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Harvey Weinstein Trial: Defense Calls Model Who Accuser Claims 'Was Standing Right There' After Alleged Assault

NEW YORK (CBSNewYork/AP) – The sixth accuser who testified against Harvey Weinstein said after he groped her in a hotel bathroom in 2013, there was another woman there who did nothing to stop it.

Taking the witness stand at Weinstein's rape trial last week, Lauren Marie Young testified that a Mexican model named Claudia Salinas closed the door behind her and the former movie mogul as they went into the bathroom and "was standing right there" when Young managed to get out.

Young shot Salinas "an evil look, and I left as quick as I could without saying anything," Young told the jury.

Web ExtraRead the indictment against Weinstein (pdf)

Salinas, now 38 and working as a social media influencer, offered her own version Monday as the latest defense witness in the fourth week of a trial that could see closing arguments by the end of the week. She appeared in the 2009 Weinstein-produced film "Crossing Over" with Harrison Ford.

"Never happened," Salinas told jurors.

Testifying last week, model Lauren Marie Young said Salinas closed the door behind her and Weinstein as they went into the bathroom, where she said he stripped off his clothes, grabbed her breast and masturbated. Young said Salinas "was standing right there" when Weinstein was finished and she managed to get out.

"If I had done that, I would remember that," Salinas testified. "I would never close the door on anybody."

She said she met Weinstein in 2012 while an aspiring actress and never had a romantic relationship with him, adding that he had a "very strong personality" and "at times, he wasn't nice to me."

Weinstein's lawyers have said they also plan to call two friends of the woman he is charged with assaulting: a Hollywood talent agent and a Brazilian actress who lived with the woman in Los Angeles, who were on the March 2013 trip to New York City where she alleges Weinstein raped her at a midtown Manhattan hotel.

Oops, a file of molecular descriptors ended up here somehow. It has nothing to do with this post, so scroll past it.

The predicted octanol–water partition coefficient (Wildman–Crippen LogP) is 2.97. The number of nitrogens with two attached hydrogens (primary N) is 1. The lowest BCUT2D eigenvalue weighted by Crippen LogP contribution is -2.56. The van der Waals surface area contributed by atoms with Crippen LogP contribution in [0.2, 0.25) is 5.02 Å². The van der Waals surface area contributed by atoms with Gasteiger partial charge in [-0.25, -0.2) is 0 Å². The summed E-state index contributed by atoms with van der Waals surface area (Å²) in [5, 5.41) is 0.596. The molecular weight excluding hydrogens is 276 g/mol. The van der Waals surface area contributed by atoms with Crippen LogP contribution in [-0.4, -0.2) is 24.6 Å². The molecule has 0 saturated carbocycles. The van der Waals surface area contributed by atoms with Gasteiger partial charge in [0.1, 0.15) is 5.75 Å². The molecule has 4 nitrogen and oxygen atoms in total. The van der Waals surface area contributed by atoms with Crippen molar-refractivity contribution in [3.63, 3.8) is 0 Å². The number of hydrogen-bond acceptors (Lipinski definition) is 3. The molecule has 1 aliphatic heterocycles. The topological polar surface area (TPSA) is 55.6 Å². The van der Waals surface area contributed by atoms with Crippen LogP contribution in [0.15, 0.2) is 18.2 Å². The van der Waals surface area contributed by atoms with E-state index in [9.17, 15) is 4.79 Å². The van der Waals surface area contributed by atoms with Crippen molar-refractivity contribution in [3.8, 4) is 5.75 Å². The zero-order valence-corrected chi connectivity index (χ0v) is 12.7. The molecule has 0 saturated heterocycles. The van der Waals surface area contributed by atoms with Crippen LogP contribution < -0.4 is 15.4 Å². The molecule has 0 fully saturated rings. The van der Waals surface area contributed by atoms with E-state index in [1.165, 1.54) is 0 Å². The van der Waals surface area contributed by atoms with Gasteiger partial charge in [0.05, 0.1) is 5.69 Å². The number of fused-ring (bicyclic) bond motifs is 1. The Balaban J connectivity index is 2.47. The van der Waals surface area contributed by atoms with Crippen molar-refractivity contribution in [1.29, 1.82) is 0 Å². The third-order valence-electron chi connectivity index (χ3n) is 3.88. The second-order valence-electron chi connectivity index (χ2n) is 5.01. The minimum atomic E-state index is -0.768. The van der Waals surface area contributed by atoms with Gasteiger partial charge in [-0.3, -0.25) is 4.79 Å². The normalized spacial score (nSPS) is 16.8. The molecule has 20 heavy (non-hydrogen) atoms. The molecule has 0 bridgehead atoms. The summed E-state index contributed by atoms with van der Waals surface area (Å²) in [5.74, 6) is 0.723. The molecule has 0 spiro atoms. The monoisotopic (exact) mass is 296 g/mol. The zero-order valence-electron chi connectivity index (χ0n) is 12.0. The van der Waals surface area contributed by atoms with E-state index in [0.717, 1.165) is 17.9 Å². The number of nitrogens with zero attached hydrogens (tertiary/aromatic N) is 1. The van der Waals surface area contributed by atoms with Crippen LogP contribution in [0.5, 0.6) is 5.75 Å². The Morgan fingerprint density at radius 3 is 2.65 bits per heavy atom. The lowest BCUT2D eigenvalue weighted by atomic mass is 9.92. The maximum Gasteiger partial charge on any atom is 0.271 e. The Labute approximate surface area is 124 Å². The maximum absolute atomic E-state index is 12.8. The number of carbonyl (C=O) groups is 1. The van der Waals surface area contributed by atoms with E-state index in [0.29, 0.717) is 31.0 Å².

The defense witnesses follow more than two weeks of prosecution testimony, including the accounts of six women who say the once-powerful Hollywood boss subjected them to vile sexual behavior.

Weinstein's lawyers last week used a memory expert, cognitive psychologist Elizabeth Loftus, to try to cement doubts about the women's allegations after cross-examinations that sought to highlight inconsistencies in some of their accounts. In some cases, the encounters the women were recalling happened a decade or longer ago.

False memories "can be experienced with a great deal of detail, a great deal of emotion, even though they're false," she told the jury. "The emotion is not a guarantee you're dealing with an authentic memory."

Weinstein's lawyers haven't said whether he will testify.

If he does, he faces the prospect of prosecutors grilling him over the allegations and could give them an opening to bring in more witnesses in an attempt to rebut anything he says.

"That is a question that does not have an answer at this point," attorney Arthur Aidala said. "We want to see how our defense case goes."

Weinstein is charged with raping a woman in a Manhattan hotel room in March 2013 and forcibly performing oral sex on a different woman in 2006.

Weinstein, 67, has maintained any sexual encounters were consensual.

(© Copyright 2020 CBS Broadcasting Inc. All Rights Reserved. The Associated Press contributed to this report.)

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